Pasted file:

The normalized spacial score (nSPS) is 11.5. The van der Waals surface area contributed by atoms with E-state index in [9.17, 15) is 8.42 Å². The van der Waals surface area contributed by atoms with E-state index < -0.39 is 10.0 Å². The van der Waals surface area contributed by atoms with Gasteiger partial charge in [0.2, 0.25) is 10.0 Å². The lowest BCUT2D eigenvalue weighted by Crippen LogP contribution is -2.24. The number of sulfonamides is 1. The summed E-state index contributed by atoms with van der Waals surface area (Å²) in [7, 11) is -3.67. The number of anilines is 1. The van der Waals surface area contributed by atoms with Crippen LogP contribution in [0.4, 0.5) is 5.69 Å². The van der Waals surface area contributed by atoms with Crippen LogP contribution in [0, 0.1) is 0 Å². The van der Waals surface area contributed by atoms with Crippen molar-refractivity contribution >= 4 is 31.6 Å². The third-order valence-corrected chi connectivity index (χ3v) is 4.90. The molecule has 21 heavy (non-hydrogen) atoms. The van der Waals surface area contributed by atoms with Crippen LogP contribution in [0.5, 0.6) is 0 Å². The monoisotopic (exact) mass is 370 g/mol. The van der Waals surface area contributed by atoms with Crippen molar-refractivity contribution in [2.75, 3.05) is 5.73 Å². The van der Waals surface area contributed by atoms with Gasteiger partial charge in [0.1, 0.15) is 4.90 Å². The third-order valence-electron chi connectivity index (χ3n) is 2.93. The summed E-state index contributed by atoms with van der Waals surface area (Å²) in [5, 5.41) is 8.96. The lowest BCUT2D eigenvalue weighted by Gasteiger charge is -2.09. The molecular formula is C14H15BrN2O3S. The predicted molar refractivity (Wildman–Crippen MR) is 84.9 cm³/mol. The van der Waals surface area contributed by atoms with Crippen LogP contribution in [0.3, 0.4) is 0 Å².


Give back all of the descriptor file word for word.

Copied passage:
The normalized spacial score (nSPS) is 11.5. The van der Waals surface area contributed by atoms with E-state index in [9.17, 15) is 8.42 Å². The van der Waals surface area contributed by atoms with E-state index < -0.39 is 10.0 Å². The van der Waals surface area contributed by atoms with Gasteiger partial charge in [0.2, 0.25) is 10.0 Å². The lowest BCUT2D eigenvalue weighted by Crippen LogP contribution is -2.24. The number of sulfonamides is 1. The summed E-state index contributed by atoms with van der Waals surface area (Å²) in [7, 11) is -3.67. The number of anilines is 1. The van der Waals surface area contributed by atoms with Crippen LogP contribution in [0.4, 0.5) is 5.69 Å². The van der Waals surface area contributed by atoms with Crippen LogP contribution in [0, 0.1) is 0 Å². The van der Waals surface area contributed by atoms with Crippen molar-refractivity contribution >= 4 is 31.6 Å². The third-order valence-corrected chi connectivity index (χ3v) is 4.90. The molecule has 21 heavy (non-hydrogen) atoms. The van der Waals surface area contributed by atoms with Crippen LogP contribution in [0.5, 0.6) is 0 Å². The monoisotopic (exact) mass is 370 g/mol. The van der Waals surface area contributed by atoms with Crippen molar-refractivity contribution in [2.75, 3.05) is 5.73 Å². The van der Waals surface area contributed by atoms with Gasteiger partial charge in [0.1, 0.15) is 4.90 Å². The third-order valence-electron chi connectivity index (χ3n) is 2.93. The summed E-state index contributed by atoms with van der Waals surface area (Å²) in [5, 5.41) is 8.96. The lowest BCUT2D eigenvalue weighted by Gasteiger charge is -2.09. The molecular formula is C14H15BrN2O3S. The predicted molar refractivity (Wildman–Crippen MR) is 84.9 cm³/mol. The van der Waals surface area contributed by atoms with Crippen LogP contribution in [0.3, 0.4) is 0 Å².